Mary didn’t get it. Out of all the things John wanted for his birthday, out of anything, he asked to see some shit movie at a shit hour.
She slipped on her black boots over her black tights, checking herself in the mirror, first turning to one side and then the other. She looked good and the black boots made her step sleek and feminine. John liked the boots, she knew, and he REALLY liked the boots when she wore them with a skirt.
But that was the only part of this birthday present she understood.
John showed up at her door on time and with a six-pack of Dos Equis, her favorite beer. He jingled them in the air.
“Not exactly champagne, I know,” he said.
Mary laughed politely and followed him to his car. He opened her door, but stepped back first, admiring her skirt and boots.
“You know I love boots, right?”
“I know. It’s your birthday so you get boots. And a skirt. And a shitty movie, I guess,” she said.
She folded herself into the car and he leaned down, kissed her and then shut the door.
An eleven o’clock—in the morning—showing of My Bloody Valentine 4. It was supposed to be one of the worst movies ever made and already the stars and director were disowning it. After John said he wanted to see it, Mary read a review that stated “Only an elephant could lay a bigger turd than this.” It was going to be an absolute delight.
The theatre was nearly deserted except for a few ushers sweeping invisible kernels of popcorn. John stood behind her, his thick winter coat tucked beneath his arm. It was sixty-five degrees outside, barely jacket weather. His winter coat was a thick monstrosity, suitable for Indiana winters…or winters in the Arctic.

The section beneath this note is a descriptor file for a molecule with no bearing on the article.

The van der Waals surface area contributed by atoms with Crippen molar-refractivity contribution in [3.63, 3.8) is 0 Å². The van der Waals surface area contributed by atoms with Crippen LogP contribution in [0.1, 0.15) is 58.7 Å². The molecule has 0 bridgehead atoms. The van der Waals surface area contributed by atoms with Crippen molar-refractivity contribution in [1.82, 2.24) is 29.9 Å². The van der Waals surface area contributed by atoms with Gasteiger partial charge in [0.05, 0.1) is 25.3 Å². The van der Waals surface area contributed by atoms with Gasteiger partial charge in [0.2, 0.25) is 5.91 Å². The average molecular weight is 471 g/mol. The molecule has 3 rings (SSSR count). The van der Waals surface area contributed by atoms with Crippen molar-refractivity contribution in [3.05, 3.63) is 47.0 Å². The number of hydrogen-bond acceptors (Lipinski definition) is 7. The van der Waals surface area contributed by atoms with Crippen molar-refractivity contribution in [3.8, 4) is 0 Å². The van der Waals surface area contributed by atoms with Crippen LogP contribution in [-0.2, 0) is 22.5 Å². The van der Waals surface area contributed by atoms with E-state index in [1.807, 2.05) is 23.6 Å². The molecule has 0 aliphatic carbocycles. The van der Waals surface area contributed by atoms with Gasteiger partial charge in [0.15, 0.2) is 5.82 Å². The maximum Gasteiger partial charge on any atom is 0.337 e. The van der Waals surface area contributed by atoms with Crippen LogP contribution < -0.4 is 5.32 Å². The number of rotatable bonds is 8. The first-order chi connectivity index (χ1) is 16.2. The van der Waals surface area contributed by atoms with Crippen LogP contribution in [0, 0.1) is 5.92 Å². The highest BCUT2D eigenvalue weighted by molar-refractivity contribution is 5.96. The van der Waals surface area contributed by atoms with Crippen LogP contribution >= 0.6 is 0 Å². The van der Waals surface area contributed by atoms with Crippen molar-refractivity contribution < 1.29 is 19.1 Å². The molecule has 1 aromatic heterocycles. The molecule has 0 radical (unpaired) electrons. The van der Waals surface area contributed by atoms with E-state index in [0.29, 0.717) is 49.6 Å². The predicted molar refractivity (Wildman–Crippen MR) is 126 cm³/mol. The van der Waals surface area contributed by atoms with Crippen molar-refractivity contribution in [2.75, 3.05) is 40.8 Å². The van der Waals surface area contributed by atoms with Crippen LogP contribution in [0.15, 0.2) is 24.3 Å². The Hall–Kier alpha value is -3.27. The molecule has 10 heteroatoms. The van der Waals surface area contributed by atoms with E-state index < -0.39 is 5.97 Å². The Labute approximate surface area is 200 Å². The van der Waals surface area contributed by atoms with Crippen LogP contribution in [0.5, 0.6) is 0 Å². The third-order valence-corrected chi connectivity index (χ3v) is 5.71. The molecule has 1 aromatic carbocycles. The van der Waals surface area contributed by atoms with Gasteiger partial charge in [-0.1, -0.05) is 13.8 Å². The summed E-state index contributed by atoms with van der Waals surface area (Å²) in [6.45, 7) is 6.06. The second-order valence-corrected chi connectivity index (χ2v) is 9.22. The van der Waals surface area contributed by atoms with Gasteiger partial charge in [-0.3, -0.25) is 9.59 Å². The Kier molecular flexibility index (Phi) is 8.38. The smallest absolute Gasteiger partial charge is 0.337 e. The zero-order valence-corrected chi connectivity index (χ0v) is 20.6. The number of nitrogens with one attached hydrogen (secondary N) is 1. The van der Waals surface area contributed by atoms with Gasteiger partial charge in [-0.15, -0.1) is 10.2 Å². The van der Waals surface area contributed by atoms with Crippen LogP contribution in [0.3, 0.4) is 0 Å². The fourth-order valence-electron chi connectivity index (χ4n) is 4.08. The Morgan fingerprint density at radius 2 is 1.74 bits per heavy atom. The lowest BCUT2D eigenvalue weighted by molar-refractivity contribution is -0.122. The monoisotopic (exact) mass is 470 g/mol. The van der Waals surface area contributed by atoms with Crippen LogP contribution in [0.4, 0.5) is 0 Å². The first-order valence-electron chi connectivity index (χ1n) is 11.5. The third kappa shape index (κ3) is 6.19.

Mary bought the tickets—that was the deal with his present—and they passed the concession stand.
“Do you want anything? Popcorn? Reese’s?”
“No thank you,” John said and escorted her to Theater Five where the shittiest movie of the year was playing.
Mary poked his side. “I’ve got to ask…what’s with the coat? It’s May.”
“Sometimes theaters are cold. You never know.”
Mary shrugged. She liked John but sometimes…he was a little odd.
The theater was nearly deserted, with only three teenage boys sitting the first row, each texting furiously. It was amazing how much time kids spent texting instead of talking today, but as long as they stayed far away from her, she didn’t care. She spent enough time with teenagers at work.
“Where are we sitting?” Mary asked.
John looked and gestured to a row toward the back. The seats were extra wide with adjustable handles, usually reserved for the handicapped. “I always use those if their open.”
“You’re not supposed to,” Mary said.
“I guess we’re going to be a little naughty then,” he said and trekked up the aisle.
The advertisements played and then the previews and then public service announcements before they got to the movie. John sat quietly the entire time, holding her hand but paying little attention.
“You okay?” she asked. “You’re a little jumpy.”
“Too much coffee,” he said, but his eyes didn’t leave the theater’s entrance.
Just as the film credits started, John whispered, “You know, there is something I wanted at the concession stand.”
“And I suppose I have to get it?”
“It’s my birthday, sweetie,” he said. “Pretty please.”
“Okay. A bottle of—“
“No. A cup of ice water. Ice. Water. Straw. Pleeeese?”
“All right.” She rolled her eyes then uncrossed her legs, moving down the stairs and out of the theater. John was being very…strange. Jumpy, quiet and, most alarming, he hadn’t once tried to touch her legs. With the boots on, she expected to be fighting him off. He was lucky she liked him, otherwise she’d be rethinking their time together.